Battle of Box-Wallahs and Babus

Salman Tarik Kureshi explains how observations from his grandmother, Karl Marx and Hamza Alavi can help explain upheavals in Pakistan today

Battle of Box-Wallahs and Babus
My old grandmother, whose takhtposh and paandan occupy a very special place in my memory, used to refer to our wealthy industrialist next-door neighbours as “Box-Wallahs”. For those unacquainted with the term, a Box-Wallah was an itinerant trader who went from house to house on a bicycle with a big metal box on the back containing needles, threads, buttons, embroidered swatches, scents, basic make-up items, and other odds and ends for home-bound housewives. My Daadi, of course, used the term as something of a pejorative, implying that our neighbours’ millions did not make them quite as good as us superior white-collar folk.

My Daadi was herself the daughter of a businessman, a carpet manufacturer in Jammu. However, that worthy in his mature years had chosen to move out of Kashmir, acquire a law degree, and join the judiciary in British India, rising eventually to become Additional Sessions Judge. He had thus, in the eyes of his daughter and the rest of society, become ‘respectable’. No longer a Box-Wallah, he had become a Babu.

A Box-wallah was a travelling trader

Babus, governmental bureaucrats – whether civil, military, or judicial – are the cotter pins that hold together the framework of a state and drive the wheels and pulleys of its administration and security. In the case of our Indian Subcontinent, this bureaucracy, whatever its form from time to time, evolved under rulers who were initially outsiders: Turk, Afghan, Mughal or British. The system reached its apotheosis under the last of these.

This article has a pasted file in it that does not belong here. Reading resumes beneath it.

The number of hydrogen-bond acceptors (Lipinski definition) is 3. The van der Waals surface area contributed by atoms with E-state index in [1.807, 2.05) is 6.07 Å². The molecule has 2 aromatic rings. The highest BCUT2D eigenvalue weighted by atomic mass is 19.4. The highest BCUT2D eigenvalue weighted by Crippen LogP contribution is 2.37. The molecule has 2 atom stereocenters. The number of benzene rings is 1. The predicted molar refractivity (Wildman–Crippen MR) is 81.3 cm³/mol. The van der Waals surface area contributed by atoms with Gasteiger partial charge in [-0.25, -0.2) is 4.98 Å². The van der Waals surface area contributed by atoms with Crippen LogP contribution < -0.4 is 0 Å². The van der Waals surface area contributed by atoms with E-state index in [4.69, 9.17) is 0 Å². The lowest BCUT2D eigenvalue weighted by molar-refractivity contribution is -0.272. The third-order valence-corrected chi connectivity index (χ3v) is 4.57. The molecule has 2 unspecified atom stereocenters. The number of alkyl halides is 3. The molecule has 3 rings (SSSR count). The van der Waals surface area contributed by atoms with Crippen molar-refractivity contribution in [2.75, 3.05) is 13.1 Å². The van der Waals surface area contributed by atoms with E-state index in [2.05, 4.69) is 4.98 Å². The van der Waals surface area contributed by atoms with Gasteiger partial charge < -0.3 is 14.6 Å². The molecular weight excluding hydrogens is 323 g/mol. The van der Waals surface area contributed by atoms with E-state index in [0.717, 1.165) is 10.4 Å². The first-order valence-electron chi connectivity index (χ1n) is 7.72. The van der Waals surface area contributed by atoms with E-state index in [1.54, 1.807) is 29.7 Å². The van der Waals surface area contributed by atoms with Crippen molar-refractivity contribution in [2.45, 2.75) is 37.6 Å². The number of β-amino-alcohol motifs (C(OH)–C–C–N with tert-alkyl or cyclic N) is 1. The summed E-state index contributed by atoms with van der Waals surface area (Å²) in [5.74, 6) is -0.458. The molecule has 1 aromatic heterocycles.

Driven by the imperatives of imperialism, the British created the “steel frame of Empire” which consisted of able wielders of the levers of power: well educated, competent and deeply imbued with the values that supported the colonial project.

In an earlier offering in these pages, I had referred to the late Dr. Hamza Alavi’s thesis that, in the newly created Pakistan, this civil-military oligarchy assumed an autonomous role, independent of the interests of the nation-forming social classes. This happened because, amongst Indian Muslims in general and within the regions that became Pakistan in particular, social structures were quasi-feudal with tribal holdovers. And such a bourgeoisie as existed was numerically small and financially and politically weak.